Early childhood caries: current evidence for aetiology and prevention

Gussy, Mark, Waters, Elizabeth, Walsh, Orla and Kilpatrick, Nicola 2006, Early childhood caries: current evidence for aetiology and prevention, Journal of paediatrics and child health, vol. 42, no. 1-2, pp. 37-43.

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Title Early childhood caries: current evidence for aetiology and prevention
Author(s) Gussy, Mark
Waters, Elizabeth
Walsh, Orla
Kilpatrick, Nicola
Journal name Journal of paediatrics and child health
Volume number 42
Issue number 1-2
Start page 37
End page 43
Publisher Blackwell Scientific Publications
Place of publication Melbourne, Vic.
Publication date 2006-01
ISSN 1034-4810
1440-1754
Keyword(s) cariogenic
child
dental care
dental caries
diet
fluorides
preschool
Summary Background: Despite the fact that it is largely preventable, dental caries (decay) remains one of the most common chronic diseases of early childhood. Dental decay in young children frequently leads to pain and infection necessitating hospitalization for dental extractions under general anaesthesia. Dental problems in early childhood have been shown to be predictive of not only future dental problems but also on growth and cognitive development by interfering with comfort nutrition, concentration and school participation. Objective: To review the current evidence base in relation to the aetiology and prevention of dental caries in preschool-aged children. Methods: A search of MEDLINE, CINALH and Cochrane electronic databases was conducted using a search strategy which restricted the search to randomized controlled trials, meta-analyses, clinical trials, systematic reviews and other quasi-experimental designs. The retrieved studies were then limited to articles including children aged 5 years and under and published in English. The evidence of effectiveness was then summarized by the authors. Conclusions: The review highlighted the complex aetiology of early childhood caries (ECC). Contemporary evidence suggests that potentially effective interventions should occur in the first 2 years of a child's life. Dental attendance before the age of 2 years is uncommon; however, contact with other health professionals is high. Primary care providers who have contact with children well before the age of the first dental visit may be well placed to offer anticipatory advice to reduce the incidence of ECC.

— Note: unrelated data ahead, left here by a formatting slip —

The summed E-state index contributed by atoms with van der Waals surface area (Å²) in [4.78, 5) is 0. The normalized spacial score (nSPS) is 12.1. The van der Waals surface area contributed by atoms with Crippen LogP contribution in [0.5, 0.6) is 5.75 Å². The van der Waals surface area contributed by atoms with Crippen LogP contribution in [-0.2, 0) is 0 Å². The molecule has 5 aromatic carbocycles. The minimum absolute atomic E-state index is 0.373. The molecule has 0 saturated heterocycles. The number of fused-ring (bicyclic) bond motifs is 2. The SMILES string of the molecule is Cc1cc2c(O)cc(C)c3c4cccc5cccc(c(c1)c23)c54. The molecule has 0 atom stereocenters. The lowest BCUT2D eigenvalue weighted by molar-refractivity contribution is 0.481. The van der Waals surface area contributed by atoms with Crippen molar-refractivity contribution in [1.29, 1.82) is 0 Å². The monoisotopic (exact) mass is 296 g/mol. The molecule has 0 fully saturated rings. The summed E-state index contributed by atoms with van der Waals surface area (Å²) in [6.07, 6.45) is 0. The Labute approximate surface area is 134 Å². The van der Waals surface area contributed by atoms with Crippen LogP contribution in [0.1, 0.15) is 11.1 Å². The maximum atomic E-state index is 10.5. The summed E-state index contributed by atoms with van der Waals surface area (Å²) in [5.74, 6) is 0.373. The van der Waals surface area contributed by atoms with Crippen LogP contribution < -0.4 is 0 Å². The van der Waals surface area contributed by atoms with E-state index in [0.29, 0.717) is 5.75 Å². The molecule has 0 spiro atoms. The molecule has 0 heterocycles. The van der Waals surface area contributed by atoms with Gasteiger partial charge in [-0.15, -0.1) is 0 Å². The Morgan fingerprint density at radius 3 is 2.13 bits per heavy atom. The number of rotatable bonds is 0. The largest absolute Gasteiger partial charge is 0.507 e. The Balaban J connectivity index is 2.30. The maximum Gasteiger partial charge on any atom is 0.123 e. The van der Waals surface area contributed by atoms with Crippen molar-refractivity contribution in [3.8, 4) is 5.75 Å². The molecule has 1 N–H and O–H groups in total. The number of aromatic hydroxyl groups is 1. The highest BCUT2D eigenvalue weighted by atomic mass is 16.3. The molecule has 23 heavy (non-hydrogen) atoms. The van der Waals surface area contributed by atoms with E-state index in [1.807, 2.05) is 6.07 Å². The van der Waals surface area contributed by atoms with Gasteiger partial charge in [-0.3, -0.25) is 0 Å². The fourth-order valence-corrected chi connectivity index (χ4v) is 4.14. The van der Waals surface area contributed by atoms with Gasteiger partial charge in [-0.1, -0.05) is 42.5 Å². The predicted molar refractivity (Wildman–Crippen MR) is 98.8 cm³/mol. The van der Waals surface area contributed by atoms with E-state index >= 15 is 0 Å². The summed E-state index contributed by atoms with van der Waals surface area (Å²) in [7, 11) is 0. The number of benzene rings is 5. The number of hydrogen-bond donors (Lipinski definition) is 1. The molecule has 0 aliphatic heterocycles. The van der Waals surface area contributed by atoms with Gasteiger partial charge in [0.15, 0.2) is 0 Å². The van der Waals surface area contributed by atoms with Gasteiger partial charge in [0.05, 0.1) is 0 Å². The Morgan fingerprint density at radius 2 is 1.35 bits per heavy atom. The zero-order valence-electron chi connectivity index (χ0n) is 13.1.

Language eng
Field of Research 111717 Primary Health Care
HERDC Research category C1 Refereed article in a scholarly journal
Copyright notice ©2006, Paediatrics and Child Health Division (Royal Australasian College of Physicians
Persistent URL http://hdl.handle.net/10536/DRO/DU:30008989

Document type: Journal Article
Collection: School of Health and Social Development
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